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Tips for Organic Chemistry Success. In order to successfully understand the various types of Organic molecules you should be able to identify each of the following for each type of molecule: Structural characteristics (know the functional group )

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Tips for organic chemistry success
Tips for Organic Chemistry Success

  • In order to successfully understand the various types of Organic molecules you should be able to identify each of the following for each type of molecule:

    • Structural characteristics (know the functional group)

    • Nomenclature (the rules for naming the molecules)

    • Physical and Chemical properties (basic/simple)

    • Occurrence and uses (common)

    • Preparation (what basic reactions produce the molecules)

    • Characteristic reactions of the molecules

  • For additional help, check out the Organic Chemistry section of the following website:

    • http://www.khanacademy.org/#browse


  • Organic vs inorganic compounds
    Organic vs. Inorganic Compounds

    • Inorganic compounds: cpds which are NOT hydrocarbons (~1.5 million)

    • Organic compounds: cpds which contain hydrogen & carbon (thus, hydrocarbons & derivatives) (~ 7 million)

    • “Organic Chemistry” started, as a branch of chemistry, when F. Wohler

      disproved the idea of “vital force.”

      - previously, it was thought that there were

      two types of matter (based on heating):

      melting/freezing

      cooking (required “vital force”)


    Carbon atoms
    Carbon Atoms

    • Carbon atoms generally form 4 bonds (think about their electron configuration)

    • In “organic” compounds these bonds are typically COVALENT.

    • Carbon readily forms bonds with other carbon atoms as well as with atoms of other elements.

    • Carbons w/ H’s attached are known as alkyl groups.

      • -CH3 methyl

      • -CH2CH3 ethyl


    Hydrocarbons their derivatives
    Hydrocarbons & their Derivatives

    • Hydrocarbons: H & C atoms only (the C & H atoms form the backbone of all organic molecules)

    • Derivatives: H, C & other elements

    • Saturated Hydrocarbons: all C-C bonds are “single.”

      • Alkanes and their derivatives

    • Unsaturated Hydrocarbons: one or more C-C bond(s) is/are multiple.

      • Alkenes, alkynes, aromatics & their derivatives


    Basic structural features

    Basic Structural Features

    Chains of atoms

    Rings of atoms


    Shapes of organic molecules

    Shapes of Organic Molecules

    The # of effective e- pairs around a center atom will determine the geometry of the molecule.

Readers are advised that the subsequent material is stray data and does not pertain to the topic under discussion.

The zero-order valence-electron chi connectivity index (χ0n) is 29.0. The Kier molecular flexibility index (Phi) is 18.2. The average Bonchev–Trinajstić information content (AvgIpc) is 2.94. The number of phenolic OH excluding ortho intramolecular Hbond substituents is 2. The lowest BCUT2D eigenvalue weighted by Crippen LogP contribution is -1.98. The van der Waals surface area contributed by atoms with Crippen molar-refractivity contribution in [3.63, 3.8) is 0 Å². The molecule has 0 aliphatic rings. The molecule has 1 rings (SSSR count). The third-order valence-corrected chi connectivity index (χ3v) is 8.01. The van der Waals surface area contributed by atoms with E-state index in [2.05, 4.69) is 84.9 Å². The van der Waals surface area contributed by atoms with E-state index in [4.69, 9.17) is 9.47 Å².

# e- pairs e- pair geometry

    2 pairs linear

    3 pairs trigonal planar

    4 pairs tetrahedral

    Remember, the e- pair geometry and the molecular geometry are NOT necessarily the same!


    Drawing organic molecules

    Drawing Organic Molecules

    Complete Structures: draw all atoms and all bonds, showing relative shapes

    Condensed Structures: write each alkyl (CHx) group separately.

    Skeletal Structures: carbon atoms at each line junction, assume enough H’s; draw all heteroatoms & their H’s.


    Naming organic molecules

    The number of carbons in a chain is identified according to the following:

    # C name beginning

    1 meth-

    2 eth-

    3 prop-

    4 but-

    5 pent-

    6 hex-

    7 hept-

    8 oct-

    9 non-

    10 dec-

    The end of the name is based on C-C bonding:

    All single C-C bonds - end in “-ane”

    One or more double C-C bonds end in “-ene”

    One or more triple C-C bonds end in “-yne”

    Naming Organic Molecules


    Functional groups

    Functional Groups the following:

    Functional groups contain a heteroatom, a multiple bond, or both and provide characteristic chemical & physical properties.

    Abbreviating the hydrocarbon backbone:

    R - fcn’l grp

    ex. R - Br alkyl halide

    R - OH alcohol (-OH is hydroxyl group)

    R - COOH carboxylic acid(-COOH is carboxyl group)


    Single vs double bonds to heteroatoms

    Single the following:

    Alkyl halides

    Alcohols

    Ethers

    Amines

    Double (-C=O, carbonyl)

    Aldehydes

    Ketones

    Carboxylic Acids

    Amides

    Esters

    Single vs. Double bonds to Heteroatoms


    Properties of organic cpds

    Properties of Organic Cpds the following:

    Polarity of molecule is determined by electronegativity differences and shape of molecule.

    Solubility: most are soluble in organic solvents

    water solubility is based on size of molecule &

    polarity.


    Pollutants

    Pollutants the following:

    Organic pollutants affect the environment depending on their solubility.

    Ex. DDT (dichlorodiphenyltrichlorothane)

    Crude Oil


    Vitamins

    Water soluble: the following:

    Lots of polar bonds & polar fcn’l groups

    Typically smaller molecules

    C and all the B’s

    Water insoluble:

    Lots of nonpolar bonds and few polar fcn’l groups

    Typically larger molecules

    A, D, E, K

    Vitamins


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